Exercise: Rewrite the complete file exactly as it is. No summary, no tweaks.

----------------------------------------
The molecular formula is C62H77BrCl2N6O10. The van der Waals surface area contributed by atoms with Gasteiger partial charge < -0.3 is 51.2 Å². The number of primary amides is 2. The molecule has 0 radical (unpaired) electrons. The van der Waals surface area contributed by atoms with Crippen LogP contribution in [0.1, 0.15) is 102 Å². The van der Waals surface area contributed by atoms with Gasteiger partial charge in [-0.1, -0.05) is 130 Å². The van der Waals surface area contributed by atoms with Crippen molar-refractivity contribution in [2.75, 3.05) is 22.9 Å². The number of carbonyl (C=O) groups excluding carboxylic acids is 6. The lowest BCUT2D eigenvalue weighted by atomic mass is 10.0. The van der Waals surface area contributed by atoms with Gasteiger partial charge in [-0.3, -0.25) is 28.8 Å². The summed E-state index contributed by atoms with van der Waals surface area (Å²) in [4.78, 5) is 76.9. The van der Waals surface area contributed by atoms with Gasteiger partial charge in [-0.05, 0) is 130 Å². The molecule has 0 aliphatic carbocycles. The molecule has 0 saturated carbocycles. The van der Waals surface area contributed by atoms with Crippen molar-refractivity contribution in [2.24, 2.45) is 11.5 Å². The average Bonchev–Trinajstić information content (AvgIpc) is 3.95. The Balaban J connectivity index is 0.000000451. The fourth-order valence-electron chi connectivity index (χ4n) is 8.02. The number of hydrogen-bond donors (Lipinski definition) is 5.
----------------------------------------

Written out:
The molecular formula is C62H77BrCl2N6O10. The van der Waals surface area contributed by atoms with Gasteiger partial charge < -0.3 is 51.2 Å². The number of primary amides is 2. The molecule has 0 radical (unpaired) electrons. The van der Waals surface area contributed by atoms with Crippen LogP contribution in [0.1, 0.15) is 102 Å². The van der Waals surface area contributed by atoms with Gasteiger partial charge in [-0.1, -0.05) is 130 Å². The van der Waals surface area contributed by atoms with Crippen molar-refractivity contribution in [2.75, 3.05) is 22.9 Å². The number of carbonyl (C=O) groups excluding carboxylic acids is 6. The lowest BCUT2D eigenvalue weighted by atomic mass is 10.0. The van der Waals surface area contributed by atoms with Gasteiger partial charge in [-0.3, -0.25) is 28.8 Å². The summed E-state index contributed by atoms with van der Waals surface area (Å²) in [4.78, 5) is 76.9. The van der Waals surface area contributed by atoms with Gasteiger partial charge in [-0.05, 0) is 130 Å². The molecule has 0 aliphatic carbocycles. The molecule has 0 saturated carbocycles. The van der Waals surface area contributed by atoms with Crippen molar-refractivity contribution in [2.24, 2.45) is 11.5 Å². The average Bonchev–Trinajstić information content (AvgIpc) is 3.95. The Balaban J connectivity index is 0.000000451. The fourth-order valence-electron chi connectivity index (χ4n) is 8.02. The number of hydrogen-bond donors (Lipinski definition) is 5.